Could you hire a van for the day and help her take as many of her possessions as possible as it's very expensive setting up home if she has any furniture that's hers etc.
House is rented, in his name solely.
She doesn't have much money in her own right, and will have to give up what little work she does once she's left. (8hrs pw in the company he owns).
She's welcome to stay with me for as long as necessary but I want to know next steps/important things to do today like who to Call where to go etc. You're all v helpful
Keep it coming
Don't know if I can hire a van, I don't have much money and I've not long passed my test so not sure I'd get a cheap enough hire, least of all last min on a Sunday
I do however have a 5 dr hatchback that's quite large so fingers crossed I can get lots of her stuff in.
Any other friends who could go
too with van or car?
Quicker to shove everything in quickly than try and sort now
Take bags , suitcases etc
If it's safe of course and he's definitely not back till 9pm.
If not just the bare essentials and get her out I there.
Not much to add but as well as woman's aid id say get to the council /housing associations to register her as homeless. IME they are really good in these situations
She's being really brave and making an amazing step for herself, she should be very proud
He's never home early so that's one thing.
I don't really know anyone at all (I have very few friends) and she can't think of anyone and isn't arsed about furniture (we're texting at the moment) I've arranged to be in her doorstep at 4:30 and told her that she needs to get her documents in order and everything she wants to take now.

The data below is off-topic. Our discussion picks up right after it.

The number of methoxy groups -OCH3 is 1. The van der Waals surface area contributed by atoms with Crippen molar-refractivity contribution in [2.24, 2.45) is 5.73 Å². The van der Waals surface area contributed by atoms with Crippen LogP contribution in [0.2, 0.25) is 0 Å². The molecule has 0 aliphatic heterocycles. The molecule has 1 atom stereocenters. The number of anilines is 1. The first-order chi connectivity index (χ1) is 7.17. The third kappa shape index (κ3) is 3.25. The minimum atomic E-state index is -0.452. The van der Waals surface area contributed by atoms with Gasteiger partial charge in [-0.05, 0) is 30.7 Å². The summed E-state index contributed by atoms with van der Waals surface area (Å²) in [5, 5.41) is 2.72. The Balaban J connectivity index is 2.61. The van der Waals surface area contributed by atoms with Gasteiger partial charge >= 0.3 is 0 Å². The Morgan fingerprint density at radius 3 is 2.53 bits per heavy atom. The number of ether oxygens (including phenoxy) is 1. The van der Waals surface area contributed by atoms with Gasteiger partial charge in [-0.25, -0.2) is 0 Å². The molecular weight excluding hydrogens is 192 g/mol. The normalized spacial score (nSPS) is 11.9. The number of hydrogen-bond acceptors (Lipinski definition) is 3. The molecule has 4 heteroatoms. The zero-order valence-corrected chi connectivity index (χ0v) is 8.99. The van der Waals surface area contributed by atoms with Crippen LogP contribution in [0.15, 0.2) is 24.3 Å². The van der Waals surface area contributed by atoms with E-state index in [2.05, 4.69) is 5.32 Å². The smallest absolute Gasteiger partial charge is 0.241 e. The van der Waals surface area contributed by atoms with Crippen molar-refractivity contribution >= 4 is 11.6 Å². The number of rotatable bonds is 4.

This is very frightening for me, I'm worried about what if he knows I've helped her etc etc I can't begin to imagine how frightened she's feeling
Do they have a joint bank account? He will almost certainly try to clear out the account so make sure she brings all bank details and moves her money as soon as she's in your house.
I don't think it's necessary to hire a van.
It's just stuff.
All she really needs is her handbag, passport and other essential documents (bank statements are not essential, you can access them online or order copies from the bank) and a bag/suitcase of clothes.
OP, when she is safe at your house, and the dust has settled, please encourage her to tell someone. Preferably Women's Aid as they can offer emotional support as well as practical advice. But she could also tell her GP.
In terms of her longer term options, it would be a good idea for her to talk to Citizens Advice - they can advise on benefits and housing options, for example. If she applies for council/social housing she is likely to be reasonably high priority because of being a victim of domestic abuse, and because she is technically homeless although she can stay with you.
You can always phone the police on 101 and tell them of your plans. They may be able to respond faster if anything should kick off.